Summary: The communicated images need both hearing and speaking aid in order to translate the composition of image and perception from one to the other.

The world was shocked by the assassination of Mr. Lakshman Kadirgamar, the Foreign Minister of Sri Lanka. The media carried the news of Mr. Kadirgamar as “a hero of our times, who waged a relentless struggle against terrorism in all its forms, despite continues threats to his life; a national leader, who combined intellectual vigour, political courage and personal integrity of highest calibre and so on”. On the other hand, the media called the murders as “cowards, international terrorists, criminals of war and racism, who did not believe in human rights and so on. It’s here that certain amounts of images are being created in our minds about Mr. Kadirgamar and about the perpetrators. These communicated images need both hearing and speaking aid in order to translate the composition of image and perception from one to the other. It could result either positively or negatively, which either celebrates or bring destruction to life in its wholeness.

Jesus’ healing the man of deaf and mute is quite crucial importance in our scenario, since while affirming life in its fullness and to celebration it both positively and creatively, the composition of image and perception is of vital importance. Since, one could attribute certain characteristics to X and other characteristics to Y, only through image and perception paradigm. Even as we browse through the Sitz im Leben of this exegesis of Markan narrative, I would encourage you to keep this perspective of “image and perception” in its context.

Most of the biblical scholars choose to argue convincingly, the geographical locations that Mark indented to portray extensively the journey of Jesus, in routing from Tyre via Sidon to the Sea of Galilee. This route takes into consideration several possible places in and around the gentile lands north and east of Galilee, which includes “the middle of the territory of the Decapolis”. Mark indented to bring out this setting in order to make his audience clear that Jesus did not want to work publicly in a Gentile territory, primarily because Mark guards against the technicality of Jesus’ mission to the Gentiles. Hence, Mark does not depict Jesus publicly pausing along the route either to teach or to heal till the end of the journey.

However, the depiction of this particular miracle event i.e., “at the middle of the territory of Decapolis”, in a gentile setting denotes the fact that although Mark was constrained to his loyalty to the tradition of Jesus’ mission, yet he shows the legitimacy in Jesus’ ministry of word and deed that extends far beyond the socio-political boundaries of Judaism.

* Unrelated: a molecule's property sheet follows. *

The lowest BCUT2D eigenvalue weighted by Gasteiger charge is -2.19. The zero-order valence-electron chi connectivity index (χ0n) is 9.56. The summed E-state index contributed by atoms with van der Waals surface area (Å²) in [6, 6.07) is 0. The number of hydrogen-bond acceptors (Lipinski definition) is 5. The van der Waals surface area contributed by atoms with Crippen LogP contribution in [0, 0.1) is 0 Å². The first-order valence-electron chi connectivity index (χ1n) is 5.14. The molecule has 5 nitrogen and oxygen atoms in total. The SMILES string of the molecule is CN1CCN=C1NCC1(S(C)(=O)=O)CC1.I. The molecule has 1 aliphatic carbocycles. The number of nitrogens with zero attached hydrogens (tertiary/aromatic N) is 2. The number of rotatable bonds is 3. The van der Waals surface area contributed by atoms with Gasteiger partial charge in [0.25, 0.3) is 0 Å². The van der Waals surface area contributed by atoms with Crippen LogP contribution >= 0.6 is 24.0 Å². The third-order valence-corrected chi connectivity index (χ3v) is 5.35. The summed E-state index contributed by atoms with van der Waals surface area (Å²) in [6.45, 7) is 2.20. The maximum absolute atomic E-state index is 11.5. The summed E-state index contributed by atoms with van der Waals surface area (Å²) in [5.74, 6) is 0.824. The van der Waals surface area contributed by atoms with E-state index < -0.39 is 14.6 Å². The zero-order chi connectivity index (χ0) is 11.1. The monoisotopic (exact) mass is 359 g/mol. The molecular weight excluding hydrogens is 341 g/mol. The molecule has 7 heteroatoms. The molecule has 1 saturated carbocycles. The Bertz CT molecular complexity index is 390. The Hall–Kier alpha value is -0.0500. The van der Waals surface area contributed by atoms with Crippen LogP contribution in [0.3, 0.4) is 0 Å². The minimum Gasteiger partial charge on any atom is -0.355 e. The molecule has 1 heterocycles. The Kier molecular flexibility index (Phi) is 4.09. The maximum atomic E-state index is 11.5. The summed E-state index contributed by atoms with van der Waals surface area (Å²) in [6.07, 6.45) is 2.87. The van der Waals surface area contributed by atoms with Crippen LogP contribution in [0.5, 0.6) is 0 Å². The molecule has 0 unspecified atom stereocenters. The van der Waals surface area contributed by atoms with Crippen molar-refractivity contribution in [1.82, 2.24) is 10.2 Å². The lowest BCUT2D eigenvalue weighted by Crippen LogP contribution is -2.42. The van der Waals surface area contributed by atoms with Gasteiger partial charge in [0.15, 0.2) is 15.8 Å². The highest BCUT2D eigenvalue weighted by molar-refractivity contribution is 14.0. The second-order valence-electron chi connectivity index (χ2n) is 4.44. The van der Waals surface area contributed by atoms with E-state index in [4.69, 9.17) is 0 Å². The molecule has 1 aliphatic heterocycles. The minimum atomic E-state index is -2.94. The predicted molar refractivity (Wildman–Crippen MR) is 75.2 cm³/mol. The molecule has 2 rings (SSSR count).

The proper event begins at vs.32, where the identity of the person and those responsible in bringing him stands anonymous. Understanding the possible settings of the narrative, both the man and those brought him to Jesus could be Gentiles. Obviously, they could have the knowledge of Jesus’ reputation to heal. Looking closely at the man, one could understand the fact that he was mute, was more likely due to his deafness. In any case, the man’s hearing and his speaking ability needed healing.

In order to actuate the healing process in the man, Jesus takes the man away from the crowd privately. Biblical scholars have attempted several probable reasons for Jesus to dislocate from the crowd. (1) May be Mark wants to take Jesus away from the crowd, while narrating the story, or (2) It could be a part of Mark’s Messianic Secret, or (3) to avoid the curiosity seekers in the crowd, or (4) a means to preserving the secret process of the healing. However, the secrecy motif could correspond possibly shaping the event in a “Hellenistic” context, a context that is appropriate for Jesus’ healing of a Gentile in a gentile territory. The possible usage of the two gestures of Jesus in healing, by putting his finger into the man’s ear and spittle touched his tongue, implies the fact that Jesus touched the man’s impaired organs to establish contact for healing. The gesture of touch offers hope of healing, where mere words would have been inadequate and Jesus’ spitting connotes a better possible gesture of communication, supposedly a therapeutic function in the Greco-Roman world. Thus each gesture represents an integral part of the healing miracle in the “Hellenistic” context.

Vs. 34 introduces yet another two gestures that combines “looking to heaven” and the “sighing”. The gesture “looking at the heaven”, is a gesture of prayer, while the gesture “sighing” denotes the gesture of receiving of super-human power. In fact, this was the power that fed the multitudes and raised the Lazarus from the dead. Hence, some interpreters put the gesture of sighing as an expression of “pneumatic excitement” that associates with “prayer-like gesture”. It’s a sign of deep distress that lead to prayer that apparently provides healing.

Now, it’s vital to understand that either any one of the gestures or all of them (i.e. touching the affected organs, spitting, looking to heaven or a deep sigh) could have been the means of healing. It could accumulate to the therapeutic gesture forming the process of healing. But the actual healing takes place through Jesus’ authoritative word. The word “Ephphatha” is assumed to be an Aramaic word; hence Mark translates for his audience as “Be Opened”. Jesus’ usage of the Aramaic word in the Hellenistic social settings vocalizes the contextualization of his mission. Therefore, Jesus’ intelligible usage of this word perfectly supports the historical settings of the time, which commanded healing. The healing follows the description of the man’s immediate use of his faculties. Literally, his hearing was opened and he began speaking properly.

Copy Sermon to Clipboard with PRO Download Sermon with PRO
Talk about it...

Nobody has commented yet. Be the first!

Join the discussion